Meet the Developer: Veeral Patel of Owl

Today, people of all ages can learn to code amazing applications for our beloved iPhones. Veeral Patel can attest to this statement.

Though he is just a high school student, Veeral has shown that he too can play at the same level of the adults in the app industry through his recent release of Owl, a daily facts application I reviewed not too far back. Recently, I had the chance to talk to Veeral about his experience as a student developer, his experiences at this year’s WWDC and what we can expect from him in the near future. Enjoy.

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So will you tell us a little bit about yourself?

I was born and raised in Bergenfield, New Jersey, and I just finished 10th grade at the local high school there. It’s really close to New York City and that’s really cool because there are a lot of tech startups opening up there, and it’s gaining attraction as being like Silicon Valley.

Veeral Patel in San Francisco.

Veeral Patel in San Francisco.

When did you start coding and how did you pick it up?

I just got into programming last summer. I downloaded this app called Codea — it was on the iPad for about $10. It was probably the best $10 I’ve ever spent on an app. Codea introduced me to developing for iOS because I hadn’t seen code; I hadn’t programmed before then. Codea was a nice introduction because it was very intuitive. You can touch the screen, pick colors, images and stuff like that. I messed around in there, and I really got into it by looking at the tutorials they have. I made a couple apps there, and I transferred them into Xcode files. They’re called Flood+ and Gravity Drop.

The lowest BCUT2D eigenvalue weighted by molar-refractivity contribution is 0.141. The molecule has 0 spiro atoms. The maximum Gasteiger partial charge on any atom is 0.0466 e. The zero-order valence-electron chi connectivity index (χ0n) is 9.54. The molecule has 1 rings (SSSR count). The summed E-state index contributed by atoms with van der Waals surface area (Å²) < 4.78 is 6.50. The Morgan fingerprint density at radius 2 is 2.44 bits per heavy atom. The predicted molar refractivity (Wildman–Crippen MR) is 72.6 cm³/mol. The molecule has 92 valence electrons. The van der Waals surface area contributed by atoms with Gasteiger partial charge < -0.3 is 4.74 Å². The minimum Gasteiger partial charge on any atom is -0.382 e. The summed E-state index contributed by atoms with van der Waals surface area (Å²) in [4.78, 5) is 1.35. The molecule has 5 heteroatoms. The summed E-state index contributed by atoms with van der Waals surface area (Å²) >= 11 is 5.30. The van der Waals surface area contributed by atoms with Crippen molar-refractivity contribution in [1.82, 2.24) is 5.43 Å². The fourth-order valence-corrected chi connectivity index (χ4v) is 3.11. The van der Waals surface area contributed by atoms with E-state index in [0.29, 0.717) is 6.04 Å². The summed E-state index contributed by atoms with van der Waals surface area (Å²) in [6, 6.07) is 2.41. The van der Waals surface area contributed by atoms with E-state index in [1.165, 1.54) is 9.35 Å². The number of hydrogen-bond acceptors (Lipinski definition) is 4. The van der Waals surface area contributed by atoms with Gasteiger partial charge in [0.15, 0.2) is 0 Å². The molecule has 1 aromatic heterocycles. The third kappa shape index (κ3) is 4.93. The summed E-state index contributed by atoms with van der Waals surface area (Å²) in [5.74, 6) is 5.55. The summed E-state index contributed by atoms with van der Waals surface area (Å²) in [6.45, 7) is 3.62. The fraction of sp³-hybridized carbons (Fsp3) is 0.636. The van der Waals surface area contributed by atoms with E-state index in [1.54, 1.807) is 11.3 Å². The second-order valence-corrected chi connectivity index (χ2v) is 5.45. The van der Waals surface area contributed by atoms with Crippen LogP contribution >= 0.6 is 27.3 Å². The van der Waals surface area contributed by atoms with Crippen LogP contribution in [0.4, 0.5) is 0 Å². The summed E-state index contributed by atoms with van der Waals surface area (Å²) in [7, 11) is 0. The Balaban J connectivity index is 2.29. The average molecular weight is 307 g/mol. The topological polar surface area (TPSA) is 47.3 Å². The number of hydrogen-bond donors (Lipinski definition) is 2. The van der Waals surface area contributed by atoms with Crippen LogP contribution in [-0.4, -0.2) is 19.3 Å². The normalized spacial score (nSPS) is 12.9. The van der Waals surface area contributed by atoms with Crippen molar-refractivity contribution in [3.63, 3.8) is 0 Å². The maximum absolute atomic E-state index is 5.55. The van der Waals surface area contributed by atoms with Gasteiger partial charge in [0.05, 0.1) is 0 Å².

Veeral used Codea to code his early apps, one of which was Flood+, pictured on the right.

Veeral used Codea to code his early apps, one of which was Flood+, pictured on the right.

In September, I got into using Xcode more, because there are obviously some limitations to programming on your iPad. It was much different than Codea. I found the best way I learn is by looking at someone else’s code. I always go into Github to look at some other projects. Tutorials are always good, but they’re not as exciting because I didn’t create it from scratch.

What inspired you to develop Owl, your latest app?